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Debating Turkey and the EU 12 décembre 2007

Posted by Acturca in France, Turkey / Turquie, Turkey-EU / Turquie-UE, USA / Etats-Unis.
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Washington Times (USA), Dec 4 2007

Tulin Daloglu, Ankara

In the past two years, the suburbs of Paris have twice witnessed violent clashes between non-native French citizens and the police. Whether religious and cultural differences or poverty, unemployment and racial discrimination are the root causes of these incidents is open to debate. But what’s interesting is that in September 2006, before he was elected president, Nicolas Sarkozy visited Washington and argued that then the first French riot stood as one of the reasons he opposes Turkey’s European Union membership.

« [I] have often been asked about the place of Muslims in France, because of concern in the United States, » Mr. Sarkozy said at an event organized by the French-American Foundation. « My dear friends, let’s be consistent. What’s the point of worrying about our ability to integrate Muslims in France or in Europe if at the same time, and just as forcefully, the United States asks us to accept Turkey in Europe? Even if you consider that we have a problem with Islam, in which case, you have to give us time to find the ways and means to create a European Islam and reject an Islam in Europe. But don’t then give equal support to the integration of a country like Turkey, with 75 million inhabitants. Consistency is part of the relations between Europe and the United States. » Indeed, Mr. Sarkozy’s point of view is shared by many Europeans.

It’s true that Turkey is becoming more Muslim than European – particularly since the Islamic-rooted Justice and Development Party (AKP) took power in 2002. Since then, 2006 the Pew Global Attitudes poll found out that 51 percent of Turks define themselves first as Muslim. Being religious is not the problem, but there is a lack of sincere debate about what exactly scares people when they are faced with Islamic practices taking a role in governmental life. If freedom of religion is measured by allowing headscarves in governmental buildings, would it also consider new interpretations of those practices by others? Or whether AKP’s understanding of secular government is consistent with European secular rule?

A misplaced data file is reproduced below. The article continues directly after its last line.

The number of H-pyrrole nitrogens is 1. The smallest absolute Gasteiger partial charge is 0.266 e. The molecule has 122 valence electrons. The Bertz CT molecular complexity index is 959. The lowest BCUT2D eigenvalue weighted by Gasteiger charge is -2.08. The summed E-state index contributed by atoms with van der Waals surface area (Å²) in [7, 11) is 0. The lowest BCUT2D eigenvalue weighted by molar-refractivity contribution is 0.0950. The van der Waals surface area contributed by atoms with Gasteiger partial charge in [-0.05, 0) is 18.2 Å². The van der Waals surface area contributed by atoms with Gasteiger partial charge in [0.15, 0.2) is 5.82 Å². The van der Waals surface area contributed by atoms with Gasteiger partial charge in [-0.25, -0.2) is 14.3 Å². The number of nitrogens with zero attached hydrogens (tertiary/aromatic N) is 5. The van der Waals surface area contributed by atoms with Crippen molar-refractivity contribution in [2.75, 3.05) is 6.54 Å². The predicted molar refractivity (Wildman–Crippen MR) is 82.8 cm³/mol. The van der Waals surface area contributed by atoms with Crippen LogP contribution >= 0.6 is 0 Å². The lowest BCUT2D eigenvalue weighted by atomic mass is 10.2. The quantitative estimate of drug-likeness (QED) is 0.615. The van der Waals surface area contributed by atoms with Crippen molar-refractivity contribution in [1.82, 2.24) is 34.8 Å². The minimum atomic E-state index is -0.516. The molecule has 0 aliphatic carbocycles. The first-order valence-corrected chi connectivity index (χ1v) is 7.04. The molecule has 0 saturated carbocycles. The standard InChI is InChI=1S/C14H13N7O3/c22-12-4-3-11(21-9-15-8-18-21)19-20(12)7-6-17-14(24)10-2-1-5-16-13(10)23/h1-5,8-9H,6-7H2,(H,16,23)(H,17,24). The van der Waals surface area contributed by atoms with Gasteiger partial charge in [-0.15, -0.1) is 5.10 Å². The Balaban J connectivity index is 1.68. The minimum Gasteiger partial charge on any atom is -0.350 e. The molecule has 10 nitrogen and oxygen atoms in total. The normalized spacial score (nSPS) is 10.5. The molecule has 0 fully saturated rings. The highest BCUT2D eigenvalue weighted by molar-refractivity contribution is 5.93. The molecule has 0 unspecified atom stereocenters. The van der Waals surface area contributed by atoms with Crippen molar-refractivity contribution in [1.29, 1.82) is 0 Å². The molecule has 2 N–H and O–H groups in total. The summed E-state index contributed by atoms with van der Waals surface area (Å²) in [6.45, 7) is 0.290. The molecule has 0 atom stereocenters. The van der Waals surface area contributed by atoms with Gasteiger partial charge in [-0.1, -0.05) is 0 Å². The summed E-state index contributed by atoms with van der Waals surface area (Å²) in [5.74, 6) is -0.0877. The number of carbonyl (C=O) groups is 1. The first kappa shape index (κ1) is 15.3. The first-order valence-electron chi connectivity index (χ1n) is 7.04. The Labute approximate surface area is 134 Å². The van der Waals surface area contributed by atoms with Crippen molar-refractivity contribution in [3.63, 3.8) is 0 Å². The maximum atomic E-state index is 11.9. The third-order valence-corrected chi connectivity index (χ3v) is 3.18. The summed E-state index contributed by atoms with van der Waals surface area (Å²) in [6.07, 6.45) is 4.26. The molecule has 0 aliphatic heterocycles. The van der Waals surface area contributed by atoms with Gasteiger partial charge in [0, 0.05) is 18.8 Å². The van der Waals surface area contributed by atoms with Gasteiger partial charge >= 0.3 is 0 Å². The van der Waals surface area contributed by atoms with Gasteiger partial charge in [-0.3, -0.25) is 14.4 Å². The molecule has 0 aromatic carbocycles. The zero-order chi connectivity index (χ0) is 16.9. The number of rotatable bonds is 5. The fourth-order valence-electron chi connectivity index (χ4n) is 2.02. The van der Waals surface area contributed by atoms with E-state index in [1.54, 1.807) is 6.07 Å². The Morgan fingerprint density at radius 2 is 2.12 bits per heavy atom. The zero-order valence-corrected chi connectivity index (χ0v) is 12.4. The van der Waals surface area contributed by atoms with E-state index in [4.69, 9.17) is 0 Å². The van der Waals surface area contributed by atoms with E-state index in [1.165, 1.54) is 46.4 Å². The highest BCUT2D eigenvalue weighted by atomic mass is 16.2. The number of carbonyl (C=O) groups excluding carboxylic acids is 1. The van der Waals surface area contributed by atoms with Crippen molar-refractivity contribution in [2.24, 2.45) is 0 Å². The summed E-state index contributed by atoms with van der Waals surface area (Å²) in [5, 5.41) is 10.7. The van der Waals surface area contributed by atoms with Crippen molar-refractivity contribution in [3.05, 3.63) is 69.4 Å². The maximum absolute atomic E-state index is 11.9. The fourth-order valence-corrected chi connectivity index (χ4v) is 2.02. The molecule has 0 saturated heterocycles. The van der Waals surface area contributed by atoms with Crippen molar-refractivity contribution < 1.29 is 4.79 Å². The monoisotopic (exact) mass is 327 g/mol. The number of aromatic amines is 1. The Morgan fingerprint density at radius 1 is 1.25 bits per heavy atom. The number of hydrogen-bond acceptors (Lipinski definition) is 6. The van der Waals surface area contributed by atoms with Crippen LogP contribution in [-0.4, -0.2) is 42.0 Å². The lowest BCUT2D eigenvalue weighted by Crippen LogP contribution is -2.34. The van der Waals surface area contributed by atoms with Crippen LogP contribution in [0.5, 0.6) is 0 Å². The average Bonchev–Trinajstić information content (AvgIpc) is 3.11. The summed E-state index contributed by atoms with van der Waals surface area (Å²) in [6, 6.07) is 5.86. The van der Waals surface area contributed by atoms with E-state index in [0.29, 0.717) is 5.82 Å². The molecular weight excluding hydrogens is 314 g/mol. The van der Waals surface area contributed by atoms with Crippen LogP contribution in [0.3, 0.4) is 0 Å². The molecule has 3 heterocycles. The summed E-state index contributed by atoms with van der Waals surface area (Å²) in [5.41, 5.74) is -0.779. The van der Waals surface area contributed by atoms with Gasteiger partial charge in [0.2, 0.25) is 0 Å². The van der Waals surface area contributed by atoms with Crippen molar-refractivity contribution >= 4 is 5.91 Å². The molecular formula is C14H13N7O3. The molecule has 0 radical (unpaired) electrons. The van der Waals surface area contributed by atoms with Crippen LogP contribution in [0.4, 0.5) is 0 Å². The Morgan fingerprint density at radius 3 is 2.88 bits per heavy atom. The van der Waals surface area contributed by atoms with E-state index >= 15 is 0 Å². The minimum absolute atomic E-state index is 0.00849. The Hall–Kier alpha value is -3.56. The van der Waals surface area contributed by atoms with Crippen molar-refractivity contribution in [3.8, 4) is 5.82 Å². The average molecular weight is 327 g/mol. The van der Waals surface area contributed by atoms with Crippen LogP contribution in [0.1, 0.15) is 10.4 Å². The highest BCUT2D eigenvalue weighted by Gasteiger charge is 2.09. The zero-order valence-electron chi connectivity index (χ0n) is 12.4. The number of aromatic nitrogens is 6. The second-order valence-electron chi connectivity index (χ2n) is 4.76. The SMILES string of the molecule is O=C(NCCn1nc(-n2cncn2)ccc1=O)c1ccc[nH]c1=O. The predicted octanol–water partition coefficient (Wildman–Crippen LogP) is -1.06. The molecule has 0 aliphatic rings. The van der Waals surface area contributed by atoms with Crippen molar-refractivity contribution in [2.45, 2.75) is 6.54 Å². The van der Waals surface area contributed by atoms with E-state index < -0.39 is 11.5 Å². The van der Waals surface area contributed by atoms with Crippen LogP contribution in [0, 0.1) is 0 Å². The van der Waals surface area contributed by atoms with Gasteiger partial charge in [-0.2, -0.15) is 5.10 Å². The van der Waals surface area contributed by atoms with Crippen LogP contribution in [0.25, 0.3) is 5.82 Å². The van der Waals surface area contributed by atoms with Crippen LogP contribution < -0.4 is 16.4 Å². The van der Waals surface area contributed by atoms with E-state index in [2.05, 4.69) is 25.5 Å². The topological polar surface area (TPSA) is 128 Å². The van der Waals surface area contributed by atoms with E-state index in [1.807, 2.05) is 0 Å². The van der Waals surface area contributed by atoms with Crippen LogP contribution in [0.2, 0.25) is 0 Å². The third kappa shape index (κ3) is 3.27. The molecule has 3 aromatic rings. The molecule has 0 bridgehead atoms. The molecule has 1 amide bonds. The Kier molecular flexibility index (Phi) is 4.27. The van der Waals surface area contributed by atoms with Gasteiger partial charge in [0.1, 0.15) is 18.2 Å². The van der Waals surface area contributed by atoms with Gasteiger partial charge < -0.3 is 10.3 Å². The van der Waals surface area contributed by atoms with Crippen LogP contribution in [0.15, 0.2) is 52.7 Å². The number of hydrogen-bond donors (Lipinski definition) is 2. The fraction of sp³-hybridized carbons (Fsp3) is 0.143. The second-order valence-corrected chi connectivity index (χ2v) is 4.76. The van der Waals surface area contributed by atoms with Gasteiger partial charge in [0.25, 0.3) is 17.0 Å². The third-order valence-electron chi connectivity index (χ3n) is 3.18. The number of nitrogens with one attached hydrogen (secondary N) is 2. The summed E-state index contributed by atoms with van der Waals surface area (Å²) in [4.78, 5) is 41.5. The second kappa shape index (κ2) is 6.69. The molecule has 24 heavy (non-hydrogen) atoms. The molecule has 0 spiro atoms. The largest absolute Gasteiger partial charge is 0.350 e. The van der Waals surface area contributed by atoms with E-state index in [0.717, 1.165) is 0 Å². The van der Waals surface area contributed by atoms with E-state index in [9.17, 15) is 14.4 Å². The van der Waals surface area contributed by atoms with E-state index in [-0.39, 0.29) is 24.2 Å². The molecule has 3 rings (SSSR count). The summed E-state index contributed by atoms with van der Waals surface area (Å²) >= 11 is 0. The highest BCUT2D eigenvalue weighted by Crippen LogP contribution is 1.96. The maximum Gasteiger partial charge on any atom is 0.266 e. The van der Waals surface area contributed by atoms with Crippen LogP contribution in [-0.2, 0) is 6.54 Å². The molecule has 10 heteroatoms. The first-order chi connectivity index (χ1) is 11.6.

Mr. Sarkozy is right to say that he needs time to « find the ways and means to create a European Islam. » But it is also a fact that Europeans allowed political Islam in Turkey to make headscarves the one and only problem with freedom of religion; now, it’s time they look deeper into the issue. Turkey’s most trusted public opinion survey group, KONDA, led by Tarhan Erdem, yesterday announced the results of a new survey that shows a significant rise in numbers of covered women. According to this survey, in the last four years, there are a million more Turkish women wearing headscarfwhile the ones with turban, which is a sign of political Islam has quadrupled.

Unfortunately, Turkey’s secular and liberal elites have denied the role of religion in public life in such a way that they have created a huge mess by not investing in theological education to allow an open-minded approach to matters – understanding what Islam means in the modern world, rather than a strictly literal interpretation.

There are a limited number of those theologians, but they are not enough to change a traditionalist mindset.

AKP’s insistence on traditionalist practices like the headscarf stands as proof that it refuses to allow open debate on religious interpretations. Mr. Sarkozy may have strange bedfellows with respect to his concerns about Turkey’s EU membership; secular Turks may also be worried about their future.

If the AKP is proud that Turkey has opened accession talks with EU on its watch, it is now disinterested in moving forward with reforms of governmental institutions. The European Commission reported « limited progress » in Turkey’s political reform process.

According to the Pew Global Attitudes poll, the EU’s favorability rating in Turkey dropped from 58 percent in 2004 to 27 percent in 2007. There are a number of thorny issues in Turkey’s relations with the EU – including Cyprus, the Armenian genocide allegations and the Kurdish dilemma. Yet not all of the EU’s issues are related to those matters. And while the AKP is determined to keep Turkey on track to join the EU, it is sending a number of paradoxical signals. These raise concerns, as the AKP is a relatively new party and it is almost impossible to judge how its rule will affect Turkey. The Turkish scenery, however, looks in absolute chaos for the time being.

Against all the odds it seems that Mr. Sarkozy understands that Turkey’s Westernization process is not only limited to its borders and its politicians’ responses; it is very much a European project.

Yet he may take a more constructive approach in dealing with Turkey.

Still, although Mr. Sarkozy said he would end Turkey’s accession talks with the EU when he was elected, he has done no such thing. Yet he continues to express his opposition loud and clear, which is only fair it represents the sincere opinion of some of the European
population. But the outgoing and the incoming EU presidents, Portugal and Slovenia, continue to express full support to Turkey’s membership.

Tulin Daloglu is a freelance writer.


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